The Remains of Democracy
[W]e must train these masses of men who have a heart of gold, who feel for the country, who want to be taught and led. But a few intelligent, sincere, local workers are needed, and the whole nation can be organized to act intelligently, and democracy can be evolved out of mobocracy.
M. K. Gandhi ( 1920: 3)
The conundrum of democracy in a traditional society involves a complex reality of people's participation in a developmental process. This implies a sense of values, responsibility, and commitment against the persistence of atavistic chimeras that sustain status quo. Today, democracy is challenged on its own turf; its strengths--self-determination, majority rule, and unrestrained liberty--seem to undermine its vitality. The paradox of democratic experience in a developing nation such as India has far- reaching global ramifications. This chapter briefly critiques India's postindependence ordeal as a democratic nation. 1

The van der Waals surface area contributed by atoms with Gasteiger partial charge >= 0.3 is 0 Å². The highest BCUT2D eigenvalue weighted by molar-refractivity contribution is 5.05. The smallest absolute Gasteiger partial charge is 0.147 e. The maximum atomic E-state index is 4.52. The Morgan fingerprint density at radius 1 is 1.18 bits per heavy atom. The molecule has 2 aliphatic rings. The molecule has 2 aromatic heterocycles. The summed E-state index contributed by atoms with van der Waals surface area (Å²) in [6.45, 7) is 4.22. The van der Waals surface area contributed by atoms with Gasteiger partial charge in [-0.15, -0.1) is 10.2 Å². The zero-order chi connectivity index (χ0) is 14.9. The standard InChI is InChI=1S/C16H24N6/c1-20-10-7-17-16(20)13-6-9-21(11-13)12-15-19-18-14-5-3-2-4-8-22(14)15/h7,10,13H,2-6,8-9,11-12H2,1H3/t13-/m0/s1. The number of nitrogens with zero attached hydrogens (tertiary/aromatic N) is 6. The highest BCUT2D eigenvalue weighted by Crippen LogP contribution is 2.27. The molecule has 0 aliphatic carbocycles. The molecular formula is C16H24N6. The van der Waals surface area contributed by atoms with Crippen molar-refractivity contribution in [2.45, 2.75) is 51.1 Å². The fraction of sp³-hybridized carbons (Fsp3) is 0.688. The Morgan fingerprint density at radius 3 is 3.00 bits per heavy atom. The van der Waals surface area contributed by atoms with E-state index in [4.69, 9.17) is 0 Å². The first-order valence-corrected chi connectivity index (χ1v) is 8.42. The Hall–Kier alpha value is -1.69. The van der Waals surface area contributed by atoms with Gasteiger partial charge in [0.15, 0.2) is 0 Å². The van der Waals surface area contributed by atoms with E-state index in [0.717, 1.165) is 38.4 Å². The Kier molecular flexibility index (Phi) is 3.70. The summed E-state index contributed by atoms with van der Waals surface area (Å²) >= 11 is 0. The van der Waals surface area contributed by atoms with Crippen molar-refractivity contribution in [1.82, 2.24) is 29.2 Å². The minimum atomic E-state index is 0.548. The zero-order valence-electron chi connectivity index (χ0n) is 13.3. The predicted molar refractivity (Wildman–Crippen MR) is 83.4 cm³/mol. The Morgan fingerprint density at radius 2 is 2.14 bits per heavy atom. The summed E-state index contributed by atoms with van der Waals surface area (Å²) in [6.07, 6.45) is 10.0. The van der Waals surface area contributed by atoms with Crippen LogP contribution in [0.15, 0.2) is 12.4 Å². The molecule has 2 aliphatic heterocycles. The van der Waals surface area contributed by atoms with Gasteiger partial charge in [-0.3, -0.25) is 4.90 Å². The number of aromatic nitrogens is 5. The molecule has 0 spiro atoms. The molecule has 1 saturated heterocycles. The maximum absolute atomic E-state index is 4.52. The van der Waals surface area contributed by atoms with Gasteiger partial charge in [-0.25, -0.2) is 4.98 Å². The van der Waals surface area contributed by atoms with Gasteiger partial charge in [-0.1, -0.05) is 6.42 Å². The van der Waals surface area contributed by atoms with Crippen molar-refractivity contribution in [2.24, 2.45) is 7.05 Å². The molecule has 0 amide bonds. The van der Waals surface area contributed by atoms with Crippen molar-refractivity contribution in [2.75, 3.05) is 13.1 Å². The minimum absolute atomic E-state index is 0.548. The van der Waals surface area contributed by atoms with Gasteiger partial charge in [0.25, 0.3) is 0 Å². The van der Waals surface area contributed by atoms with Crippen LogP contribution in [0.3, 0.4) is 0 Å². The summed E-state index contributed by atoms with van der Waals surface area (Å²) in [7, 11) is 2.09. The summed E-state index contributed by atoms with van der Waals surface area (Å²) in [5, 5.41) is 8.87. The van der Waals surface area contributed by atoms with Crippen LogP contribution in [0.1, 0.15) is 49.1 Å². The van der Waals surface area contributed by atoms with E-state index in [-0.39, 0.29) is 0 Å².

"I do not know that it has yet succeeded in resolving a conflict about the very basic structure of the state of society," wrote Jawaharlal Nehru about democracy in India in his letter dated January 17, 1936, to Lord Lothian, the viceroy (quoted by Embree, 1989: 174). Indian democracy represents postcolonial strife against old feudalism and new tribalism. Its importance is only underlined by the post-Cold War realities, where nascent democracies are striving to survive in the mist of ideological chaos. The conflict that Nehru saw between democratic ideals and societal structure is deepened by the forces of political atavism.
It would be an irresponsible oversimplification to state that democracy has failed in India. India's social and political institutions; historical legacy of the panchayat raj; and a parliamentary system, free press, open